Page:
You are looking at a photograph Bossy took on Wednesday of her accountant. OK, maybe it’s Brian Dennehy, but the point is: Bossy’s accountant reminded her of Brian Dennehy.
The other point: oh yeah, the whole finance thing.
Bossy wants you to know she loved her accountant, and she loved being at an appointment with her accountant, and she loved working with her accountant to solve accountanty things.
Over the next several days, Bossy wants to talk about a few of the points brought up during her appointment beginning with this:
Bossy and her husband found out that Bossy needs her own retirement fund. Up until their appointment, Bossy and her husband were working under the misconception that the retirement fund Bossy’s husband recently set up can be for both of them.
No, says the accountant/financial advisor. Bossy can be named as a beneficiary on her husband’s retirement fund, but make no mistake: it is his retirement fund.
This is because Bossy’s husband has an IRA, which means, ah-ha! Individual Retirement Account. The thing about IRAs is they are built around individual specifics, such as income and age. Bossy’s income and age are not the same as her husband’s, and she would benefit from a different IRA structure.
In the case of a 401K, this is delivered through the employer — and so once again this is clearly individual. You can name your spouse as a beneficiary on your 401K, but strictly speaking this is not a joint retirement fund. The only thing joint about a 401K is the agreement you have between you and your spouse, and there are laws in place to protect this agreement.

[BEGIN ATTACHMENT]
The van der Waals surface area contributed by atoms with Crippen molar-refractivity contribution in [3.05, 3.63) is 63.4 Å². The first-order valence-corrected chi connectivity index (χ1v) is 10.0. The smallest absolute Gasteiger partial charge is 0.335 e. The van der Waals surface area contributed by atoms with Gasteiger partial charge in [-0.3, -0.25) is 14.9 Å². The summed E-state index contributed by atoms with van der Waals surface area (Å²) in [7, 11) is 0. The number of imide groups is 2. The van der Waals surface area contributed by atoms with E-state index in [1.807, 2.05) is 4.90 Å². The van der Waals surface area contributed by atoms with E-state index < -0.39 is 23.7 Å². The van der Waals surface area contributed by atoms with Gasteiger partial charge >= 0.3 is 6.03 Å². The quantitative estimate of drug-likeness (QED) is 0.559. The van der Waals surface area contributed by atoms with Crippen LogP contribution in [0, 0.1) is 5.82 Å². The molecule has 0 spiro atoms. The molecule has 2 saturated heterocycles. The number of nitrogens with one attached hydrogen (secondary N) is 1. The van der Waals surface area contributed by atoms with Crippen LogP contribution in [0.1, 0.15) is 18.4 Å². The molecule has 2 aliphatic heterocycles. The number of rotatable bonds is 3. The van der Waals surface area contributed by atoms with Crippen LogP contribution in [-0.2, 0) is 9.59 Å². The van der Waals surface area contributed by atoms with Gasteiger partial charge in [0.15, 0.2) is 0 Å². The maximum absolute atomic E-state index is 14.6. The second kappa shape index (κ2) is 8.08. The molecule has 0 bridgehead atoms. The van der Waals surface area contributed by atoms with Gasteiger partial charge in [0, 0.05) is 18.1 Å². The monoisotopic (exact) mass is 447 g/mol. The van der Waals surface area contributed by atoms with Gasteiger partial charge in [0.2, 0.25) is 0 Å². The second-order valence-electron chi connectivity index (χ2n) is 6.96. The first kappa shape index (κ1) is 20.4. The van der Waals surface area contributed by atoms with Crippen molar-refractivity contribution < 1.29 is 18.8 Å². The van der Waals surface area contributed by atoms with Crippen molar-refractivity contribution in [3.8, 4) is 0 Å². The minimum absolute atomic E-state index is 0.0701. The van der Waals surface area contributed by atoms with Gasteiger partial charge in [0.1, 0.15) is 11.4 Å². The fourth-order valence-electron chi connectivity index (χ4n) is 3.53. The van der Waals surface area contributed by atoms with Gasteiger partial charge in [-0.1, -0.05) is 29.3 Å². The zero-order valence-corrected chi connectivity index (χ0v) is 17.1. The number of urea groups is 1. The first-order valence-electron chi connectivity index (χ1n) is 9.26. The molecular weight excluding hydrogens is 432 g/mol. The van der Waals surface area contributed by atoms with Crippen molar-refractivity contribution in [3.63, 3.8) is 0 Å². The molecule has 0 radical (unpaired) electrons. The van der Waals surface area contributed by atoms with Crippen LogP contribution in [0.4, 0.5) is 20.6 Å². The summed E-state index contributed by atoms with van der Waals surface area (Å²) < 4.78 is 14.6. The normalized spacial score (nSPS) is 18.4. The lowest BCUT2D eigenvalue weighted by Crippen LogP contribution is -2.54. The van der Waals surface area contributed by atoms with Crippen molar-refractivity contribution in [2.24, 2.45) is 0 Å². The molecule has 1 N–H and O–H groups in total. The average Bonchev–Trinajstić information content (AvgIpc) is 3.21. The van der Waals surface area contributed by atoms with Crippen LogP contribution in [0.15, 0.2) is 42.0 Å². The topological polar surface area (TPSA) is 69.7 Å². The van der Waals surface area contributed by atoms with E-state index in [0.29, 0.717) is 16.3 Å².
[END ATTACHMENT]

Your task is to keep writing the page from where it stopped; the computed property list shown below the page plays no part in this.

But: if you are bringing in even a modicum of income, it behooves you to activate your own retirement fund — and can you believe all this financial talk has reduced Bossy to using words such as modicum and behoove?
And if one spouse has no income, the other spouse can purchase them an IRA, which has financial benefits over “sharing” a retirement fund because you are not paying taxes on this money, and because often individual IRAs and 401Ks have built-in limits that prevent couples from putting away the amount of money they are able to sock aside.
Not that Bossy would know a thing about having more money than limits allow.
If you have a very limited amount of money to put aside and a spouse’s employer matches their 401K, it probably makes sense to stick with this scenario since it doubles your kitty — but this needs to be reevaluated as employment situations change and/or more money becomes available.
Certainly the first order of business is to check into your retirement scenario and find out how you and your mate have things structured.
Go forth and investigate!